Unrestricted grammar

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In formal language theory, the class of unrestricted grammars (also called semi-Thue, type 0, or phrase structure grammars by some authors) is the most general class of grammars in the Chomsky–Schützenberger hierarchy. On the productions of an unrestricted grammar, no other restrictions are made than each of their left-hand sides being non-empty.[1]:220 This grammar class can generate arbitrary recursively enumerable languages.

Formal definition[edit]

An unrestricted grammar is a formal grammar , where is a set of nonterminal symbols, is a set of terminal symbols, and are disjoint,[note 1] is a set of production rules of the form where and are strings of symbols in and is not the empty string, and is a specially designated start symbol.[1]:220 As the name implies, there are no real restrictions on the types of production rules that unrestricted grammars can have.[clarification needed]

Equivalence to Turing machines[edit]

The unrestricted grammars characterize the recursively enumerable languages. This is the same as saying that for every unrestricted grammar there exists some Turing machine capable of recognizing and vice versa. Given an unrestricted grammar, such a Turing machine is simple enough to construct, as a two-tape nondeterministic Turing machine.[1]:221 The first tape contains the input word to be tested, and the second tape is used by the machine to generate sentential forms from . The Turing machine then does the following:

  1. Start at the left of the second tape and repeatedly choose to move right or select the current position on the tape.
  2. Nondeterministically choose a production from the productions in .
  3. If appears at some position on the second tape, replace by at that point, possibly shifting the symbols on the tape left or right depending on the relative lengths of and (e.g. if is longer than , shift the tape symbols left).
  4. Compare the resulting sentential form on tape 2 to the word on tape 1. If they match, then the Turing machine accepts the word. If they don't, the Turing machine will go back to step 1.

It is easy to see that this Turing machine will generate all and only the sentential forms of on its second tape after the last step is executed an arbitrary number of times, thus the language must be recursively enumerable.

The reverse construction is also possible. Given some Turing machine, it is possible to create an equivalent unrestricted grammar[1]:222 which even uses only productions with one or more non-terminal symbols on their left-hand sides. Therefore, an arbitrary unrestricted grammar can always be equivalently converted to obey the latter form, by converting it to a Turing machine and back again. Some authors[citation needed] use the latter form as definition of unrestricted grammar.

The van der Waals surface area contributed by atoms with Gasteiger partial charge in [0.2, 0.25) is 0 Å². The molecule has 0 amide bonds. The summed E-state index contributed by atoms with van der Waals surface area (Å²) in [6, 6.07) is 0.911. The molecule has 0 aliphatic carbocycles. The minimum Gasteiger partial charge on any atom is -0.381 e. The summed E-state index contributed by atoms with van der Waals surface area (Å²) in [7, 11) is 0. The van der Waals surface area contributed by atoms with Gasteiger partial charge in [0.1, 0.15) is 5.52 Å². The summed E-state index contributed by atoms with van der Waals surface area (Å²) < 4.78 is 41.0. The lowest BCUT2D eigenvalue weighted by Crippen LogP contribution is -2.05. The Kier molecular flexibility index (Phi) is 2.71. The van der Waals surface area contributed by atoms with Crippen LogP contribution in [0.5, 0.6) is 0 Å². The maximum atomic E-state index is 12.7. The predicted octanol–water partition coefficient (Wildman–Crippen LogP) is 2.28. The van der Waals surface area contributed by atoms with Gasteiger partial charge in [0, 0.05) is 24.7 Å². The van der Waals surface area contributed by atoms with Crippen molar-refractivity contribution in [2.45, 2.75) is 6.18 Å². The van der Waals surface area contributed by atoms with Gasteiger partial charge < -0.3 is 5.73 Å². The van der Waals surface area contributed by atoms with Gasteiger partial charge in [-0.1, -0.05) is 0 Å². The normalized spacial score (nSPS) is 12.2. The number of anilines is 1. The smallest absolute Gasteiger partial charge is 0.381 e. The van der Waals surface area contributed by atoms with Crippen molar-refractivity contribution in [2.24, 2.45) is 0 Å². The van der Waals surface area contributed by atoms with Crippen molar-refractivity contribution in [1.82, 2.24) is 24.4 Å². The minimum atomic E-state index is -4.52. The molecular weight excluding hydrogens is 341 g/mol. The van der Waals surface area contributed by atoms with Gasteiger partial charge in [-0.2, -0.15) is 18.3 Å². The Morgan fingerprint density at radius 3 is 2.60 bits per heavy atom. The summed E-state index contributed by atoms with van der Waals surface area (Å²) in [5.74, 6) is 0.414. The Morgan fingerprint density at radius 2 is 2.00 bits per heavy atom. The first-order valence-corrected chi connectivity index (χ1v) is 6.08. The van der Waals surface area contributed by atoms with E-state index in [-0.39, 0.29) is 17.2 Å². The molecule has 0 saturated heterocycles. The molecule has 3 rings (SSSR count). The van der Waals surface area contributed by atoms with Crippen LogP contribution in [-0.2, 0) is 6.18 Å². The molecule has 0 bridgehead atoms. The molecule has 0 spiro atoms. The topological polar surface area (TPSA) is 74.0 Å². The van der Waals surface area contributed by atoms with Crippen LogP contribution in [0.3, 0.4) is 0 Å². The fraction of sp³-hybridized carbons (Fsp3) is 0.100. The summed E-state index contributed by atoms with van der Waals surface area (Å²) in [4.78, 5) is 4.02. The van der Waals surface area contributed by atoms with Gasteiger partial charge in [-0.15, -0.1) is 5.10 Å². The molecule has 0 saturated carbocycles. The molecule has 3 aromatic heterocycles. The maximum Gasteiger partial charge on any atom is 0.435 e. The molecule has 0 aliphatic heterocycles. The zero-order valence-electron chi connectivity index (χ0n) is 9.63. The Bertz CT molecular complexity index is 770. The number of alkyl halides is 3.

Computational properties[edit]

The decision problem of whether a given string can be generated by a given unrestricted grammar is equivalent to the problem of whether it can be accepted by the Turing machine equivalent to the grammar. The latter problem is called the Halting problem and is undecidable.

Recursively enumerable languages are closed under Kleene star, concatenation, union, and intersection, but not under set difference; see Recursively enumerable language#Closure properties.

The equivalence of unrestricted grammars to Turing machines implies the existence of a universal unrestricted grammar, a grammar capable of accepting any other unrestricted grammar's language given a description of the language. For this reason, it is theoretically possible to build a programming language based on unrestricted grammars (e.g. Thue).

See also[edit]


  1. ^ Actually, this is not strictly necessary since unrestricted grammars make no real distinction between the two. The designation exists purely so that one knows when to stop generating sentential forms of the grammar; more precisely, the language recognized by is restricted to strings of nonterminal symbols


  1. ^ a b c d Hopcroft, John; Ullman, Jeffrey D. (1979). Introduction to Automata Theory, Languages, and Computation (1st ed.). Addison-Wesley. ISBN 0-201-44124-1.